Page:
A prominent businessman and banker accused by US authorities of financing Hezbollah has denied the allegations and promised to follow the case with his lawyers in Washington.
“I can assure you Kassem Hejeij has no direct or indirect links with Hezbollah and we were surprised that the US Treasury Department applied sanctions on him,” a lawyer and a close associate of Hejeij told The Daily Star Thursday.
The US Treasury Department Wednesday targeted what it described as a key Hezbollah support network by designating Hezbollah member Adham Tabaja, his company Al-Inmaa Group for Tourism Works, and its subsidiaries, as well as Lebanese businessman Hejeij and Hezbollah Islamic Jihad member Husayn Ali Faour, as parties providing support and services to Hezbollah.
The US authorities said that all of the three individuals have provided support for Hezbollah, which Washington has officially labeled a terrorist organization.
“Today’s actions underscore the direct ties between Hezbollah’s commercial and terrorist activities, as well as the group’s continued exploitation of the legitimate commercial sector for financial, organizational and material support – from vehicles to investment and construction services – which enable the group to carry out acts of terrorism,” the statement by the US Treasury said.
But the lawyer said Hejeij plans to follow the case closely, appoint lawyers and collect all the account information and data he has to prove his innocence in Washington.
Hejeij is the chairman of Middle East and Africa Bank and owns hotels, beach resorts and prime properties in Beirut and the south.
Sources said Hejeij amassed his fortune in Africa and invested part of his wealth in hotels and real estate.
Although US officials did not name the bank in its sanctions order, the fact that Hejeij is the lender’s chairman has raised some questions about its future.
“The chairman does not know or have any relations with Husayn Ali Faour, who was also named by the US authorities as a supporter of Hezbollah. But as far as Adham Tabaja is concerned he had an account in the bank. But we removed his account from our bank when his name emerged in the report of the US Treasury’s Office of Foreign Assets Control,” the lawyer said.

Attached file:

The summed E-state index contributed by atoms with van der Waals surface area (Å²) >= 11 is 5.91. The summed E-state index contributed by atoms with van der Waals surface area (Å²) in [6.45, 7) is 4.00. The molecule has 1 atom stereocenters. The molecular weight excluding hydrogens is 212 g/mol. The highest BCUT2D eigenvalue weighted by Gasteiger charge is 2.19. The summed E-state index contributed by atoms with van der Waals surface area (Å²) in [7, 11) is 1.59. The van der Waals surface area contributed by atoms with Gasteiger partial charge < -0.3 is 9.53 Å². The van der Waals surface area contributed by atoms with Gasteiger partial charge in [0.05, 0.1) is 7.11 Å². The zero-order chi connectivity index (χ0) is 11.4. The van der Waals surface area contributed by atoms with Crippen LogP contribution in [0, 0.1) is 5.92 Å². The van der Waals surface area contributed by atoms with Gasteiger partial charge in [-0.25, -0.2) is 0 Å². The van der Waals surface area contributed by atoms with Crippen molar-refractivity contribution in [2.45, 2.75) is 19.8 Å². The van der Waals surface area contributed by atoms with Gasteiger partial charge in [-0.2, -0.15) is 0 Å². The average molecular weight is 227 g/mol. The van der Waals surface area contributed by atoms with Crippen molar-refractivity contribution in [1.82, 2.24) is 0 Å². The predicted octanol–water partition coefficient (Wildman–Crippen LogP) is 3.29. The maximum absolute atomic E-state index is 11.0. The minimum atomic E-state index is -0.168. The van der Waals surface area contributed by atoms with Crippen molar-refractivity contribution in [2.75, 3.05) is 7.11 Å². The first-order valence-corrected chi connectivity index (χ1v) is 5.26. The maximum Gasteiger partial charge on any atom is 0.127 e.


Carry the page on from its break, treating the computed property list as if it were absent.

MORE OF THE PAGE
He added that Tabaja’s name was not previously on any list of individuals with ties to terrorist groups.
“We always doublecheck the names of any new client in the bank and we follow the basic rule of Know Your Customer procedure. We also deploy all the latest compliance procedures to determine if depositors had previous records,” the lawyers said.
The Middle East and Africa Bank has assets close to $1.7 billion and recorded a profit of almost $20 million in 2014, according to the bank.
But a leading banker told The Daily Star that many banks have decided to stop dealing with MEAB in US dollars. “We can’t take any chances these days. I think the US correspondent banks will also stop dealing with the bank,” he added.
However, the banker believed that MEAB was not in any immediate threat and it could still conduct business and transactions, but only in Lebanese currency.
The lawyer dismissed any possibility that MEAB would be forced to sell or close its business in the future.
“We have been assured by Central Bank Governor Riad Salameh that MEAB operations in Lebanon are sound and that there is [no] intention to take any action against this bank,” the lawyer said.
He also ridiculed claims by the Office of Foreign Assets Control that Jejeiji had financed Hezbollah.
“Hejeij is a smart businessman and is aware of the fact that this party is branded as a terrorist group by the Americans and for this reason he will never have any connection with them,” the lawyer argued.
He expressed confidence that the US would eventually remove Hejeij’s name from the list once American authorities see all the documents and accounts the bank has.
By Osama Habib
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